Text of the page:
I went along to the main hall for the first lecture: Keith Pierce on ‘Autumn to Spring’ and bagged myself a seat in the front row. Keith was using a powerpoint presentation and, unfortunately, the stewards turned the lights out. This happened for nearly all the lectures in the first part of the week until they wised up on Thursday.
Most beekeepers are past their first flush of youth so, when the lights go down, so do the eyelids! If the speaker and the audience can’t see each other, especially occasionally making eye contact, there is no interaction. The speaker may as well not be there as it could be done as a TV programme. How many of you have dozed off in front of a TV? That’s the reason I got rid of mine!
It is also very difficult to write legible notes in the dark so there may be errors and omissions in what follows. AUTUMN TO SPRING. Winter losses: Keith entered last winter with 85 hives and emerged in the spring with 36. There was an average of about 60 – 70% losses last winter. Autumn management: care given to bees after the honey crop is taken off. Keep centre of the brood nest open and the queen laying. Autumn is the start of the beekeeping year. Remove supers in early August (I don’t agree with this, but it was his lecture, not mine!). The Canadian clearer board is best, enabling beeless supers to be removed after about 6 hours. The hexagonal type is good too.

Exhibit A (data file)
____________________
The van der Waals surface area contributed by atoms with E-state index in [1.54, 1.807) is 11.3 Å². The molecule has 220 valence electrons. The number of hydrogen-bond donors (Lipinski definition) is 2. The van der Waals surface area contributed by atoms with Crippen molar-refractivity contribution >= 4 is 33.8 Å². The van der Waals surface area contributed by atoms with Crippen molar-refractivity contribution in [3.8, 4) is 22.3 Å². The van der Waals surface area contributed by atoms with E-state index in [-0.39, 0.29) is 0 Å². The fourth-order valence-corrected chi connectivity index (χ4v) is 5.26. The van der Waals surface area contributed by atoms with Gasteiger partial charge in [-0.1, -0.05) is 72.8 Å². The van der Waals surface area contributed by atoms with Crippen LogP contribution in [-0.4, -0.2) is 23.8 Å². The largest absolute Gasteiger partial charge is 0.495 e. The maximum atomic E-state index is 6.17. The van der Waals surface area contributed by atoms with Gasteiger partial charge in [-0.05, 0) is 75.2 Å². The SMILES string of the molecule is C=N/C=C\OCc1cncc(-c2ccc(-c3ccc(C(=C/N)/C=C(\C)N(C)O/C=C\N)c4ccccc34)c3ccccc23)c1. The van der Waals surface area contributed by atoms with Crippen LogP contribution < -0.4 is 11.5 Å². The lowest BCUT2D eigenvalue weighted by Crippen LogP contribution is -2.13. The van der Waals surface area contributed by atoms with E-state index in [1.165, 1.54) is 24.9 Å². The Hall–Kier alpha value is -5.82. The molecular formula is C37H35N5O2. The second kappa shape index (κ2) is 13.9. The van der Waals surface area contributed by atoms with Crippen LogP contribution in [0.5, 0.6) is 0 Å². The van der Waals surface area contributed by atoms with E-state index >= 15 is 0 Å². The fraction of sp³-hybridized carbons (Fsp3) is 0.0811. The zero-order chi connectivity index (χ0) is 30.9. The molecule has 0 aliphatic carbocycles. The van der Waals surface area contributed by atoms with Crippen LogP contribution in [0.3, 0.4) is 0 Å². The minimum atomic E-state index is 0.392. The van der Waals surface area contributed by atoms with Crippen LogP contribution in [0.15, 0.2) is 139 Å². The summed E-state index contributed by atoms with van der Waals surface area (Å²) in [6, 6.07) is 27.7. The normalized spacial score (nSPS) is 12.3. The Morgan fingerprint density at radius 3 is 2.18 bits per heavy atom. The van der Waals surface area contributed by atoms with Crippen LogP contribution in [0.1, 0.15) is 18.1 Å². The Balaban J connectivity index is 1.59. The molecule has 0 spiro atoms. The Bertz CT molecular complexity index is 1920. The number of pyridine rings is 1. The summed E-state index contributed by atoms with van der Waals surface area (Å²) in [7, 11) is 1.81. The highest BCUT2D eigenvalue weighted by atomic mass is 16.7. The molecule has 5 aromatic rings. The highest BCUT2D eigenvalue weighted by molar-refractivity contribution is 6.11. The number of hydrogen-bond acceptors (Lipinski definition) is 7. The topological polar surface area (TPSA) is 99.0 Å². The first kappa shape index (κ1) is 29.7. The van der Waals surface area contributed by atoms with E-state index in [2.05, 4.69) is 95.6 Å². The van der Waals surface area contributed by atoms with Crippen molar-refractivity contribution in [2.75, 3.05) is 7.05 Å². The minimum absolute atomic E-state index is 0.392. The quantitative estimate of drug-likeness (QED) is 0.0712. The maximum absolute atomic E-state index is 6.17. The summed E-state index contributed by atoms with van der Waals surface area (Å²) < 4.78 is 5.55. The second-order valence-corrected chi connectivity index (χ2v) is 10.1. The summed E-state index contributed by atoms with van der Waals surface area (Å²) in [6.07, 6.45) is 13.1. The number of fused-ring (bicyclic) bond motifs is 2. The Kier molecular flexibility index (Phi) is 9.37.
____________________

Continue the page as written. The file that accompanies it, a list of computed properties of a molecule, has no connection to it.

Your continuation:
Storing supers over winter. Separate wet and dry; alternating them in the stack so as to deter wax moth. August feeding: don’t assume that hives from which you have harvested have honey in the brood box. Heft them. Feeding gives a last job for the ageing summer bees and stimulates laying. Always have 4 – 5 gallons of syrup handy. Thymol is added routinely at a rate of 2 teaspoonsful to 5 gallons. Feed strong syrup 16lb of sugar to 2 gallons of water give 24lb of stores. American readers are advised that Eire uses Imperial measurements as opposed to the apothecaries’ measures used in the USA: thus an Irish gallon has 160 fluid ounces rather than 128. Not everything is bigger in America! A National brood frame holds 5 lb of stores and so the winter weight for a National hive would be about 50 – 60lb. Strong hives need 2 brood boxes or a BB and a super.
Ashforth feeders are recommended, but they may get a bit leaky as the woodwork dries out in Summer, so soak them for a while to swell the wood and close leaks.
Autumn nest inspection: check queenright; find and mark the queen if possible; find out why any weak ones are weak. Keep old queens for their genetics. Requeen any with failing queens, keeping at least one queen in an Apidea as insurance. Beware that if they are queenless they may produce what looks like a queen cell or two that really contain drones! Robbing is common in the June gap and in August. Set wasp traps. When the supers are off, treat for Varroa, using Apiguard.
At the late September brood inspection move old combs to the outside/rear of the hives for removal and replacement in Spring. Take your winter losses in Autumn by uniting any weak but healthy colonies. Put mouseguards on in October. Hives should be sited so the sun can shine on them on Christmas day. Bees need access to water to use honey. You need fat bees to last through a long winter so they need plenty of pollen.
That’s the end of my notes. I’m not sure whether that’s when I nodded off. There were a few questions that I didn’t note and then we all headed over the lawn for coffee in the cellar and ease legs, bottoms and bladders in preparation for the next lecture. I’ve noticed since getting home that my ankles are a little swollen and wonder whether this is a result of too much time sitting around in lecture halls and airports. Maybe I should wear my flight socks next time!